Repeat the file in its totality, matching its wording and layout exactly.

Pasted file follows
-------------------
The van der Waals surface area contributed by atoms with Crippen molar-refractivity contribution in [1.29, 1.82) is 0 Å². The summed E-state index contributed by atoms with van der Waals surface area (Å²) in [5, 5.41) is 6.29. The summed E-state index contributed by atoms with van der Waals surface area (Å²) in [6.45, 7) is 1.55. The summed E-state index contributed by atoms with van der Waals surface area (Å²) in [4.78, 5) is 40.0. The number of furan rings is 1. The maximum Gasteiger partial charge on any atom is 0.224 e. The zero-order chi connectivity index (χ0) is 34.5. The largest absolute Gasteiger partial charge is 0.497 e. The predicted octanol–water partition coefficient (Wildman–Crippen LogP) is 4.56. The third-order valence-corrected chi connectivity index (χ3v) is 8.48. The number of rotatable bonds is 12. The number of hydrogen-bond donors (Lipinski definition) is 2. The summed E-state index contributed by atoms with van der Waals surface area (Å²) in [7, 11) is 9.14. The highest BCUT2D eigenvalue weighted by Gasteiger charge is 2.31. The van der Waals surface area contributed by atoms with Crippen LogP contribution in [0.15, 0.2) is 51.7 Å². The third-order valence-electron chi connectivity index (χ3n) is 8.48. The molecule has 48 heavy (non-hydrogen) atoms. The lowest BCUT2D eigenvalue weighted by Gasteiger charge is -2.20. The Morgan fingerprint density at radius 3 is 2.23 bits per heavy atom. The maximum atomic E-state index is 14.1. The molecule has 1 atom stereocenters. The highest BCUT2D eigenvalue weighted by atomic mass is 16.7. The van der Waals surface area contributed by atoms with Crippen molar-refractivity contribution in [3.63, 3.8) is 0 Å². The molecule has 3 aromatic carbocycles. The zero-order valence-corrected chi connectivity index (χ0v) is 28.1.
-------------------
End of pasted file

The van der Waals surface area contributed by atoms with Crippen molar-refractivity contribution in [1.29, 1.82) is 0 Å². The summed E-state index contributed by atoms with van der Waals surface area (Å²) in [5, 5.41) is 6.29. The summed E-state index contributed by atoms with van der Waals surface area (Å²) in [6.45, 7) is 1.55. The summed E-state index contributed by atoms with van der Waals surface area (Å²) in [4.78, 5) is 40.0. The number of furan rings is 1. The maximum Gasteiger partial charge on any atom is 0.224 e. The zero-order chi connectivity index (χ0) is 34.5. The largest absolute Gasteiger partial charge is 0.497 e. The predicted octanol–water partition coefficient (Wildman–Crippen LogP) is 4.56. The third-order valence-corrected chi connectivity index (χ3v) is 8.48. The number of rotatable bonds is 12. The number of hydrogen-bond donors (Lipinski definition) is 2. The summed E-state index contributed by atoms with van der Waals surface area (Å²) in [7, 11) is 9.14. The highest BCUT2D eigenvalue weighted by Gasteiger charge is 2.31. The van der Waals surface area contributed by atoms with Crippen LogP contribution in [0.15, 0.2) is 51.7 Å². The third-order valence-electron chi connectivity index (χ3n) is 8.48. The molecule has 48 heavy (non-hydrogen) atoms. The lowest BCUT2D eigenvalue weighted by Gasteiger charge is -2.20. The Morgan fingerprint density at radius 3 is 2.23 bits per heavy atom. The maximum atomic E-state index is 14.1. The molecule has 1 atom stereocenters. The highest BCUT2D eigenvalue weighted by atomic mass is 16.7. The van der Waals surface area contributed by atoms with Crippen molar-refractivity contribution in [3.63, 3.8) is 0 Å². The molecule has 3 aromatic carbocycles. The zero-order valence-corrected chi connectivity index (χ0v) is 28.1.